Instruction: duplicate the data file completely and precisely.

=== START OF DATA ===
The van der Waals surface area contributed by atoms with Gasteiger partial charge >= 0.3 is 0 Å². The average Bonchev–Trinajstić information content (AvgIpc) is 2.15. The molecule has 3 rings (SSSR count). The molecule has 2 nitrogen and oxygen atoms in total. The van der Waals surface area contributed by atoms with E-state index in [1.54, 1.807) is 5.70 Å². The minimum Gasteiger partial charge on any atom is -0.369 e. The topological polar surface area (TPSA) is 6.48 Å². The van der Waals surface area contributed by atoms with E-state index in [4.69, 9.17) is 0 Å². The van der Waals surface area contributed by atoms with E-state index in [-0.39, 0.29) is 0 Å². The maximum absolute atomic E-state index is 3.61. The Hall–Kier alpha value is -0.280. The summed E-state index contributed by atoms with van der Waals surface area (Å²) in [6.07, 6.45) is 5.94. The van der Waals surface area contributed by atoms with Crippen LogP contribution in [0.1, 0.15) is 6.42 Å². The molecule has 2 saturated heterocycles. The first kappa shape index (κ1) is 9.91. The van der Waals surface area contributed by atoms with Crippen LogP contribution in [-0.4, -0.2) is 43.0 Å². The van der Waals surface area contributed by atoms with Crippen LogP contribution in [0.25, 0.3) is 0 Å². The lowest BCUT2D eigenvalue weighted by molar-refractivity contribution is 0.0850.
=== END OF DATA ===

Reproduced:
The van der Waals surface area contributed by atoms with Gasteiger partial charge >= 0.3 is 0 Å². The average Bonchev–Trinajstić information content (AvgIpc) is 2.15. The molecule has 3 rings (SSSR count). The molecule has 2 nitrogen and oxygen atoms in total. The van der Waals surface area contributed by atoms with E-state index in [1.54, 1.807) is 5.70 Å². The minimum Gasteiger partial charge on any atom is -0.369 e. The topological polar surface area (TPSA) is 6.48 Å². The van der Waals surface area contributed by atoms with E-state index in [4.69, 9.17) is 0 Å². The van der Waals surface area contributed by atoms with E-state index in [-0.39, 0.29) is 0 Å². The maximum absolute atomic E-state index is 3.61. The Hall–Kier alpha value is -0.280. The summed E-state index contributed by atoms with van der Waals surface area (Å²) in [6.07, 6.45) is 5.94. The van der Waals surface area contributed by atoms with Crippen LogP contribution in [0.1, 0.15) is 6.42 Å². The molecule has 2 saturated heterocycles. The first kappa shape index (κ1) is 9.91. The van der Waals surface area contributed by atoms with Crippen LogP contribution in [-0.4, -0.2) is 43.0 Å². The van der Waals surface area contributed by atoms with Crippen LogP contribution in [0.25, 0.3) is 0 Å². The lowest BCUT2D eigenvalue weighted by molar-refractivity contribution is 0.0850.